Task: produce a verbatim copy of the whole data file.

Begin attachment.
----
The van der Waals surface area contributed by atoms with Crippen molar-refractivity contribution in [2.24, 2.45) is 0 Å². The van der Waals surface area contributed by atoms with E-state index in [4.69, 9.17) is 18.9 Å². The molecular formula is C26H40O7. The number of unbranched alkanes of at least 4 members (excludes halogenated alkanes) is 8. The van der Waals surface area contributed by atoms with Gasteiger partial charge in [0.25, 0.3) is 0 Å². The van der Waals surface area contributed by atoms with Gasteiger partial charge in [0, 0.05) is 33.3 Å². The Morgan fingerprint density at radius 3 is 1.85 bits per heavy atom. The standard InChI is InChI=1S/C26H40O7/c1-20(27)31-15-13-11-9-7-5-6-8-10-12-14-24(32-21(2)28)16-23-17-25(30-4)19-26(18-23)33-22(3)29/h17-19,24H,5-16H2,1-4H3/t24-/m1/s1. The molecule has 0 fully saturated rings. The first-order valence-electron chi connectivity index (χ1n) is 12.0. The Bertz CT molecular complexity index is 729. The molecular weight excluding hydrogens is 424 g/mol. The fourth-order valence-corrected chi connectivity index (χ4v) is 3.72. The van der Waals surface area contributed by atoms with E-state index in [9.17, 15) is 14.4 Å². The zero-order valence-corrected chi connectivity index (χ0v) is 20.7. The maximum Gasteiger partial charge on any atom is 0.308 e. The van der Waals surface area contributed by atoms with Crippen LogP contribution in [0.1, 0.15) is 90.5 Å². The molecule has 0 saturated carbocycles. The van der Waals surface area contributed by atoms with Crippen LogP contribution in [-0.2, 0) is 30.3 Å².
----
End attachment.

The van der Waals surface area contributed by atoms with Crippen molar-refractivity contribution in [2.24, 2.45) is 0 Å². The van der Waals surface area contributed by atoms with E-state index in [4.69, 9.17) is 18.9 Å². The molecular formula is C26H40O7. The number of unbranched alkanes of at least 4 members (excludes halogenated alkanes) is 8. The van der Waals surface area contributed by atoms with Gasteiger partial charge in [0.25, 0.3) is 0 Å². The van der Waals surface area contributed by atoms with Gasteiger partial charge in [0, 0.05) is 33.3 Å². The Morgan fingerprint density at radius 3 is 1.85 bits per heavy atom. The standard InChI is InChI=1S/C26H40O7/c1-20(27)31-15-13-11-9-7-5-6-8-10-12-14-24(32-21(2)28)16-23-17-25(30-4)19-26(18-23)33-22(3)29/h17-19,24H,5-16H2,1-4H3/t24-/m1/s1. The molecule has 0 fully saturated rings. The first-order valence-electron chi connectivity index (χ1n) is 12.0. The Bertz CT molecular complexity index is 729. The molecular weight excluding hydrogens is 424 g/mol. The fourth-order valence-corrected chi connectivity index (χ4v) is 3.72. The van der Waals surface area contributed by atoms with E-state index in [9.17, 15) is 14.4 Å². The zero-order valence-corrected chi connectivity index (χ0v) is 20.7. The maximum Gasteiger partial charge on any atom is 0.308 e. The van der Waals surface area contributed by atoms with Crippen LogP contribution in [0.1, 0.15) is 90.5 Å². The molecule has 0 saturated carbocycles. The van der Waals surface area contributed by atoms with Crippen LogP contribution in [-0.2, 0) is 30.3 Å².